• Convert verbal insights (learned in psychotherapy and nutrition therapy), into new healthy behaviors, establishing and practicing new habits during sessions (Such as: A cooking session to prepare a new food you’ve said you wanted to try; A or meal support session to encourage balanced meals or ease tension in ordering at a restaurant; Grocery shopping for nourishing foods to support your meal plan; Interactive mock practice with “using your voice” and speaking up for yourself, and more; Smashing the scale; Ridding of “sick” clothes; Creating an inspirational collage; Art therapy; etc.)
  • Explore and discover a variety of activities, hobbies and interests they enjoy—some old and some new (The world is your oyster, from photography and acro-yoga, to crocheting, writing, and more!)
  • Incorporate balance, purpose and time management into their daily lives (Such as: creating a schedule, guidance in using a planner, keeping clients accountable to making space for ‘you time’)
  • Recover from perfectionism, people-pleasing and the inner critic. Self-development and confidence-building activities, coupled with supportive coaching and counseling, encourages clients to overcome rigidity and insecurities.
  • Smoothly transition back to the ‘real world’ after in-patient treatment, hospitalization or a higher level of care (Specific support for taking the insights you learned in treatment back to your life at home)
  • Put FUN into the recovery process through the active engagement in life. (Life is NOT a spectator sport. Occupational Therapy challenges clients to live it).
  • Create their own personal goals for their customized treatment plan (not a one-size-fits-all treatment approach)
  • Learn and practice healthy living activities and self-care
  • Create strategies for positively managing stress, anxiety and other unfavorable feelings or situations


Sounds cool. But what kind of things will a person do in a session with an occupational therapist?


Occupational Therapy individual and group therapy sessions often integrate real-life activities as part of therapy. While some sessions may involve simply talking and coaching you through your recovery process, other sessions will include a hands-on activity, incorporating your specific goals and working through any struggles holding you back on your journey to health and freedom.

Some purposeful activities may include:

  • Goal setting
  • Vision-casting and creating
  • Passion planning
  • Leisure and hobby exploration
  • Self-care practice and education
  • Community/social opportunities
  • Volunteer opportunities
  • Mindful and intuitive eating education
  • Planning and preparing snacks/meals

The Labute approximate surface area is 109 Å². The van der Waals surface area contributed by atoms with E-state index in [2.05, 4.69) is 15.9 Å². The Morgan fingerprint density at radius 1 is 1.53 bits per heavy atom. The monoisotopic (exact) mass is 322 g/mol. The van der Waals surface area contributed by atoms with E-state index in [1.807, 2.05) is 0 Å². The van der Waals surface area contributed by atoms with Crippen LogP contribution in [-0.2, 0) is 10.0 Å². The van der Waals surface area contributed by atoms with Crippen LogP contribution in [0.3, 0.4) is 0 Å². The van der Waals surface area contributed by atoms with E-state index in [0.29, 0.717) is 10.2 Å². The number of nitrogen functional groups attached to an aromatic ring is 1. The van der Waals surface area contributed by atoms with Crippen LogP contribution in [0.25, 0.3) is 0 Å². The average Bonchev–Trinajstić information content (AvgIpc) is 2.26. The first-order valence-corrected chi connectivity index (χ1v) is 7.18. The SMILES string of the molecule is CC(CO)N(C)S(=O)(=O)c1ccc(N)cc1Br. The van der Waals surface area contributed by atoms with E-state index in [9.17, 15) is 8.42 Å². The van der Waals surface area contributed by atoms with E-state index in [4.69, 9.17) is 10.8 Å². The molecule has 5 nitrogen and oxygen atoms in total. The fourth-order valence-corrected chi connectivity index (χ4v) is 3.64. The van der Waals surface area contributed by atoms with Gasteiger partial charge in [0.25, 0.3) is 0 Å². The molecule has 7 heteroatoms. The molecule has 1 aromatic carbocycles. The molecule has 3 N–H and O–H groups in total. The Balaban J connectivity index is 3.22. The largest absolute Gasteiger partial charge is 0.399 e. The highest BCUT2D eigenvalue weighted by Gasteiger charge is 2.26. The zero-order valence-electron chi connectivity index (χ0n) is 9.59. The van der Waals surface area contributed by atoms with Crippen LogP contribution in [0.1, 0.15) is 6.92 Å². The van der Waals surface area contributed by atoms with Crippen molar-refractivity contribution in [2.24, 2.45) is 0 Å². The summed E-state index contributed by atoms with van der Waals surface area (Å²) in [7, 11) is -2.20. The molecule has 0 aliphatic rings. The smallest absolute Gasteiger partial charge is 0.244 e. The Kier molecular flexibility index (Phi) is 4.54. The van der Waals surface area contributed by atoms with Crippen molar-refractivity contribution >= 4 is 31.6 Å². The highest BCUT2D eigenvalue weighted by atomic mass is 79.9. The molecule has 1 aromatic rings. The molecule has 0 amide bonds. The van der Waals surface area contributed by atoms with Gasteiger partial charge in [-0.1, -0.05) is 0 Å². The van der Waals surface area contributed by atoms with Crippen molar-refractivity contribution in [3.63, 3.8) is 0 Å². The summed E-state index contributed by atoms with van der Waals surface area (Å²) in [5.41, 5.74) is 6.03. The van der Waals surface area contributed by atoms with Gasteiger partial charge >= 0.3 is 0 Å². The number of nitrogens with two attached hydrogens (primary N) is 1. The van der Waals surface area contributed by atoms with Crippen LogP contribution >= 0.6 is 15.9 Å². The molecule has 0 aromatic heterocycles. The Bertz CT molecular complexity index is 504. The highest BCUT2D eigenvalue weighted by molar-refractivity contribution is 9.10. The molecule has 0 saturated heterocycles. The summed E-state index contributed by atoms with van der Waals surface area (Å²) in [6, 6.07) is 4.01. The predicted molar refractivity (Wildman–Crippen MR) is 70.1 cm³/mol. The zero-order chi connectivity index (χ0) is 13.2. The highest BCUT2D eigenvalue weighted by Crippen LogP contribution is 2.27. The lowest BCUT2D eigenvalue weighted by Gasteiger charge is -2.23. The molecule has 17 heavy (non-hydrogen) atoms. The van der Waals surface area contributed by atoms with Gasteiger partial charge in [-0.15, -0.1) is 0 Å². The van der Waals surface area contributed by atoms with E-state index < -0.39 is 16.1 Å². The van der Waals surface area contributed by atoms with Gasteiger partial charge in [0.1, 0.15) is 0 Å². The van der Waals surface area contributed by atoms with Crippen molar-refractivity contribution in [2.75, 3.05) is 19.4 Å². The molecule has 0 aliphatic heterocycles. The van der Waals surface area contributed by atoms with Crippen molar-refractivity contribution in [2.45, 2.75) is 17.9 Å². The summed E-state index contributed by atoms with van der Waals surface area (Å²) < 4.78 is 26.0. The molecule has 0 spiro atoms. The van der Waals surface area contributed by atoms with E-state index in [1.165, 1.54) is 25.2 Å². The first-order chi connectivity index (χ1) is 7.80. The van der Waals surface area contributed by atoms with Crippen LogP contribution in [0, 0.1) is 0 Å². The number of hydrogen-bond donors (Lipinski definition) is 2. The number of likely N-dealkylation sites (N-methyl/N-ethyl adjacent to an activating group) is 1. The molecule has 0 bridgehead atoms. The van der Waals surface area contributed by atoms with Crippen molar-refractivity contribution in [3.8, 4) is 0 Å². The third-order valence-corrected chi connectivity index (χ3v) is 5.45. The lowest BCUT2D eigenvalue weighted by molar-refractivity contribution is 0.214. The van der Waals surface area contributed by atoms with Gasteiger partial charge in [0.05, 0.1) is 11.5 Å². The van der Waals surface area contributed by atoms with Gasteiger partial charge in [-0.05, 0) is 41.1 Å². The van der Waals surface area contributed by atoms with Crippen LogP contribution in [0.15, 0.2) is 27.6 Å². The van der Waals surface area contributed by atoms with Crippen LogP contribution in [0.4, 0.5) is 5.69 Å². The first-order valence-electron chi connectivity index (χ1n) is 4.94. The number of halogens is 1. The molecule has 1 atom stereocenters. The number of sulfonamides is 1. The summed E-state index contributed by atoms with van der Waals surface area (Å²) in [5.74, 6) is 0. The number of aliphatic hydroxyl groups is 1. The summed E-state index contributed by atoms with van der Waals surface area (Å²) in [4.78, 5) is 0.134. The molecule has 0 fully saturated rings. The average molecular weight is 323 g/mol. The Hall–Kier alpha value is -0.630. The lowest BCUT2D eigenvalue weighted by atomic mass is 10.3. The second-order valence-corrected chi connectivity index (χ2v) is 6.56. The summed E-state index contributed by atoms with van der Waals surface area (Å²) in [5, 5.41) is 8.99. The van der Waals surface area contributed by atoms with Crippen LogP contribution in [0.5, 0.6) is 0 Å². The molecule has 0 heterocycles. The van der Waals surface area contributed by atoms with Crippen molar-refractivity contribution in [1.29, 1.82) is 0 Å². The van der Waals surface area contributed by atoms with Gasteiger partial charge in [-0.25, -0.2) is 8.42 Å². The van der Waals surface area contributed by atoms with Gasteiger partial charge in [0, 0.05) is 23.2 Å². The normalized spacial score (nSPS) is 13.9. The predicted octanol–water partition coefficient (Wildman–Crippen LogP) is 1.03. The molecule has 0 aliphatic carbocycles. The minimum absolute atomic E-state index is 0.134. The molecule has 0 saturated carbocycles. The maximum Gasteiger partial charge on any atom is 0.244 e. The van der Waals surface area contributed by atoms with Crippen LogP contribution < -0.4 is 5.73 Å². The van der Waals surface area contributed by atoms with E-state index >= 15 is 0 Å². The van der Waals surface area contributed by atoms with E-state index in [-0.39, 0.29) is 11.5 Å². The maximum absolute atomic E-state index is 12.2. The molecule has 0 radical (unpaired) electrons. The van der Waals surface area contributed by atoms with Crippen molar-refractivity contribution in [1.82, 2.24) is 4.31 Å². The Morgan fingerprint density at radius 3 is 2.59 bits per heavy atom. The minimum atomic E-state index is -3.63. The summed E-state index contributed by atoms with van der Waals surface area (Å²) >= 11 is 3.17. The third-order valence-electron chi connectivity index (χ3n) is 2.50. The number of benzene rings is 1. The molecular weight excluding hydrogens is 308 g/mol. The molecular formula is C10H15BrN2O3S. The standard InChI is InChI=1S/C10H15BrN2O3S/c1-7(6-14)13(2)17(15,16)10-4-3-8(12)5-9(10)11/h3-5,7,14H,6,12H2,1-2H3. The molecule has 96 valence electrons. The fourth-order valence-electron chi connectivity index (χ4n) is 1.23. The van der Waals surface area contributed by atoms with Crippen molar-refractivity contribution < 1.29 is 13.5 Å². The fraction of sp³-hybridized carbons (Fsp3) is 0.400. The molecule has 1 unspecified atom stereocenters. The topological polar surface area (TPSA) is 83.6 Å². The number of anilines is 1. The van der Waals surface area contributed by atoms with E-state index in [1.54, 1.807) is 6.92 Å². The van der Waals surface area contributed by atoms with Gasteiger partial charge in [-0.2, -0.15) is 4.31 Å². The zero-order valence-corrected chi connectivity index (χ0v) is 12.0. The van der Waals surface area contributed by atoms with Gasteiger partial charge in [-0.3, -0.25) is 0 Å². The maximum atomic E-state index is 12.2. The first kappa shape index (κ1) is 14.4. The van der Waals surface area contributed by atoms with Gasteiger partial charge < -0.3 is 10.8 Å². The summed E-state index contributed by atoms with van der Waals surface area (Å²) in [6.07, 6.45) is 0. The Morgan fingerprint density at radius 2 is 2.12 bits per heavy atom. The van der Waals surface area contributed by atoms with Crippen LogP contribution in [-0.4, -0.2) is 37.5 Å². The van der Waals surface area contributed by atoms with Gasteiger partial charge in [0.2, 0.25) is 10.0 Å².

• Meal pacing
  • Grocery shopping
  • Cooking
  • Clothes shopping
  • Body image therapy
  • Learning to love the skin you’re in
  • Champion-mindset building and training (replacing negative thoughts with positive ones)
  • Educational and career preparation
  • Social/public speaking skills
  • Establishing and practicing boundaries (like learning to say “no”)
  • Confidence building
  • Planting and caring for plants and vegetables
  • Money management and budgeting
  • Time management skills & creating a schedule
  • Stress management
  • Coping skills for transitions and change
  • Devising effective problem solving strategies
  • Decision-making strategies
  • Motivational interviewing (helping YOU come to your answer inside you)
  • Exploring and engaging in “life” outside the eating disorder’s old routines
  • Exercise exploration, mindful movement
  • Fitness re-integration
  • Incorporation and referral to complimenting modalities (acupuncture, yoga, NIA, massage, etc.)


Occupational Therapy uses activities (such as these) to assist clients in defining a “new” healthy way of living life, empowering individuals to find freedom from old negative habits and create roles in their lives that are important to them.

Full recovery IS possible, and all individuals deserve to live meaningful, fulfilling lives—not just have a “managed recovery” or “get by.”

Occupational therapy supports all persons in this endeavor.

(You’ve got this!)

A little occupational therapy activity for you…

Pause for a moment in your day and answer these 3 questions:

  1. Think about ONE thing  you WANT in your life right now (i.e. a particular skill, more clients in your business, a certain goal, a career change, more meaningful relationships, a life partner, accomplishment of a daunting project or task, physical improvement, strength, body fat loss, etc.)
  2. WHY do you want this? (What will “getting this” do for you?)
  3. WHAT is holding you back currently and/or WHAT are some obstacles standing in your way?
  4. What is ONE STEP you can take today towards getting that ONE THING you want today?
  5. Just do it. Focus on the ONE ACTION STEP today. Tomorrow repeat.

Sound simple?

Always does.

Then what is the missing link in us thinking about our goals and actually achieving them?

(Answer: US! We often stand in our own way).

The beauty of working with an occupational therapist is that targeted sessions are completely devoted to you and supporting you in your endeavors, goals and continual improvement towards what it is YOU want.

Interested in seeing how occupational therapy could support you? Connect with me through my contact form here.